NASTASSIA ARENDSE: With regard to the event last year, did they disclose how many clients they’d lost through reputational damage, or partners that may have resigned because they would rather be associated with a different firm, as opposed to KPMG?
WARREN THOMPSON: They indicated that they’d lost, since September 2017, less than 10% of their client book. Of course, you can’t tell what that means from a value or a revenue perspective, because you could have one or two big clients that, if they removed their business, would have a very large effect on income and profitability. But the bigger problem, I think, that KPMG are facing as well, is it sounds like there are many partners that have resigned and left to go and work at other companies. If of course these people were bringing in large amounts of business for KPMG, that would be a significant flag as to the condition of their business going forward.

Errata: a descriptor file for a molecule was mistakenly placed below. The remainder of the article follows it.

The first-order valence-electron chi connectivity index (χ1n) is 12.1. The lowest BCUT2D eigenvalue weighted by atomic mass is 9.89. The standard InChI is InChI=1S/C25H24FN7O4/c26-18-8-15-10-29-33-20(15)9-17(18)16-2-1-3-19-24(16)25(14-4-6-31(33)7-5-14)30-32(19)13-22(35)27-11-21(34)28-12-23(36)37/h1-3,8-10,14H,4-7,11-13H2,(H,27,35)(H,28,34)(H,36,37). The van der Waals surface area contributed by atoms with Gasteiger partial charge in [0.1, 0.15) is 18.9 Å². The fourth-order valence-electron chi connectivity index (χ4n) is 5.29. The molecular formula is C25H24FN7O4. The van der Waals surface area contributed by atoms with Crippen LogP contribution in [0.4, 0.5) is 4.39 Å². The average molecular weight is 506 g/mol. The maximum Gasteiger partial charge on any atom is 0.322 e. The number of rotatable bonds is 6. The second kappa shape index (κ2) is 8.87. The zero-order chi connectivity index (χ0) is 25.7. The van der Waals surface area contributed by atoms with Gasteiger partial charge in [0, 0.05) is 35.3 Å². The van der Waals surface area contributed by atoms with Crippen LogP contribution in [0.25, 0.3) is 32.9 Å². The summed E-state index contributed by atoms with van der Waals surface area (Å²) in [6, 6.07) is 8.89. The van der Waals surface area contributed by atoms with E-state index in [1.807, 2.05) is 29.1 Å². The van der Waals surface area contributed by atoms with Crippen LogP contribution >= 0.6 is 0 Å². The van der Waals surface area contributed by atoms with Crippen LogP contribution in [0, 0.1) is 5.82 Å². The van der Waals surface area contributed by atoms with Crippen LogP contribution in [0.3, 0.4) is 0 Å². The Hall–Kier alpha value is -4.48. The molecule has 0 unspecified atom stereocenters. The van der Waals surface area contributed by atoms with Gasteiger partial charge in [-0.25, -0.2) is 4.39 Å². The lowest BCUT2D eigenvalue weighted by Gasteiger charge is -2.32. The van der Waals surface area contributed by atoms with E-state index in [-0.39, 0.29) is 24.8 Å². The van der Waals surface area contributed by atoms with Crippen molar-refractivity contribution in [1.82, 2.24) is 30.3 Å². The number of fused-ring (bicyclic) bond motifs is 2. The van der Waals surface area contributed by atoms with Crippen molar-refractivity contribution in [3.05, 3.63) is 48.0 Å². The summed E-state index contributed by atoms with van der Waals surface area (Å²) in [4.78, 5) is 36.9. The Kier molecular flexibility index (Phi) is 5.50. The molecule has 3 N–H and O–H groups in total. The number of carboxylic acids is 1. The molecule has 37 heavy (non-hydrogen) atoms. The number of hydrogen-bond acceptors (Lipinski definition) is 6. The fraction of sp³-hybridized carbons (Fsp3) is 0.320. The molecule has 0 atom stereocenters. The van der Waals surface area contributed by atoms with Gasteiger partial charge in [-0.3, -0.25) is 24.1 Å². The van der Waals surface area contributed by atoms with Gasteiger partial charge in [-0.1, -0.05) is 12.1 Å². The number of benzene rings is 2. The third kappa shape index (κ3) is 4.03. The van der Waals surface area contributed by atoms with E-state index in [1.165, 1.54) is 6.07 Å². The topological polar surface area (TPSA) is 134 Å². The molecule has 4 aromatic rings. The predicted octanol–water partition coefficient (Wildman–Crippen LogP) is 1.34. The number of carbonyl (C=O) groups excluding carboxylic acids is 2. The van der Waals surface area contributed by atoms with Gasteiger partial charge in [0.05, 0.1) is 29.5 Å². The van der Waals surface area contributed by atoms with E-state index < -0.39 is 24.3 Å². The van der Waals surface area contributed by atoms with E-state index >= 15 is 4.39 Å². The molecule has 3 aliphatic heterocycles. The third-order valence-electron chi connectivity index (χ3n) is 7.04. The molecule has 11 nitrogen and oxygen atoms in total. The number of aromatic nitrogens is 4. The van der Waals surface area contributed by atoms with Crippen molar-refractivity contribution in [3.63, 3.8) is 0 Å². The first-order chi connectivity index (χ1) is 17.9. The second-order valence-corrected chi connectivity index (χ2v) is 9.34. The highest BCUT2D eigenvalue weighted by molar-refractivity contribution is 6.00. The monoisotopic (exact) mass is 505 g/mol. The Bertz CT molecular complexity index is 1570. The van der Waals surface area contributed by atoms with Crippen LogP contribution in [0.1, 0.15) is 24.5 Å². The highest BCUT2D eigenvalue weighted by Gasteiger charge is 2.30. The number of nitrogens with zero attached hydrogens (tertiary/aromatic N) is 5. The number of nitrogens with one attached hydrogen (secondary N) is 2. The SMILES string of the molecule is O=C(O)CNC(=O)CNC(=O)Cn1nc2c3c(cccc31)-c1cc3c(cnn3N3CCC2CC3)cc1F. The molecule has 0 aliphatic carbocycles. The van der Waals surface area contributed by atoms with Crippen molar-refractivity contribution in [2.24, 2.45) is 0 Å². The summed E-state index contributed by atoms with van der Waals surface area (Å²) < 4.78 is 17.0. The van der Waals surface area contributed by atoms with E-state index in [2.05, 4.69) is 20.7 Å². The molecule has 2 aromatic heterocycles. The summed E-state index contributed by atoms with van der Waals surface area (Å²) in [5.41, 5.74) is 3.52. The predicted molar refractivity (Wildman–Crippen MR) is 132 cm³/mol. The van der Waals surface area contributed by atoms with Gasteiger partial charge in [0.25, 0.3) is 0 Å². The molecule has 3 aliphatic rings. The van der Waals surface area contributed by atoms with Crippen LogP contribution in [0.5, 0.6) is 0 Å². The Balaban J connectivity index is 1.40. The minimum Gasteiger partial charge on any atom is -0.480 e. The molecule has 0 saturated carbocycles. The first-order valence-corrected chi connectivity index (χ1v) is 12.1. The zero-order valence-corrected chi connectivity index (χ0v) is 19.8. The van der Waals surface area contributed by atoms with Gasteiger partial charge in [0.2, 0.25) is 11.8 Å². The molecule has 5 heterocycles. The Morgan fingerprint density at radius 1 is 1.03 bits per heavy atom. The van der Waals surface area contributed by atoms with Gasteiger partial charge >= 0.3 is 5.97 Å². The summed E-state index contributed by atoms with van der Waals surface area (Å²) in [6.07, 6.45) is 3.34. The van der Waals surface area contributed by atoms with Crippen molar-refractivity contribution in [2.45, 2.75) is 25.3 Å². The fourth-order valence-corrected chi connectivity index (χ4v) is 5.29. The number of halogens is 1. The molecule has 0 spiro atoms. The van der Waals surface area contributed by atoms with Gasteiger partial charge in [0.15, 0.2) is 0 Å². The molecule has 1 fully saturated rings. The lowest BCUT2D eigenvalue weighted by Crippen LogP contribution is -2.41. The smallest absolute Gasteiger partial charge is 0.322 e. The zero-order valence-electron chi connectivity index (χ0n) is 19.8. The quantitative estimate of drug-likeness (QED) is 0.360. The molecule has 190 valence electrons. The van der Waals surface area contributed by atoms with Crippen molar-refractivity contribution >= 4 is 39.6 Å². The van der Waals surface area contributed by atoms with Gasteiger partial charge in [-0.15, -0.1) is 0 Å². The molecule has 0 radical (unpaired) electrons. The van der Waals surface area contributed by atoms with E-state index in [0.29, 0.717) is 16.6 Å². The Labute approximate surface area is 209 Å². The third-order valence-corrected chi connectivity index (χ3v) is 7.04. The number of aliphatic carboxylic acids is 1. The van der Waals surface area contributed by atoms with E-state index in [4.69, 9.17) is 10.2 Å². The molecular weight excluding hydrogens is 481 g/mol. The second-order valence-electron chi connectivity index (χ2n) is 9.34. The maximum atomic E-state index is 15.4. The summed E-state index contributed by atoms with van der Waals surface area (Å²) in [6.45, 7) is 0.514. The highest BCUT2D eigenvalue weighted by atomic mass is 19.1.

So it’s not pretty at the moment and I can only imagine that clients of KPMG looking at what has transpired over the weekend would be even more averse to continuing relationship if they thought that the quality of their own audit had been affected, and that’s why reviewing 200 files of audits they conducted in the past is a very significant development.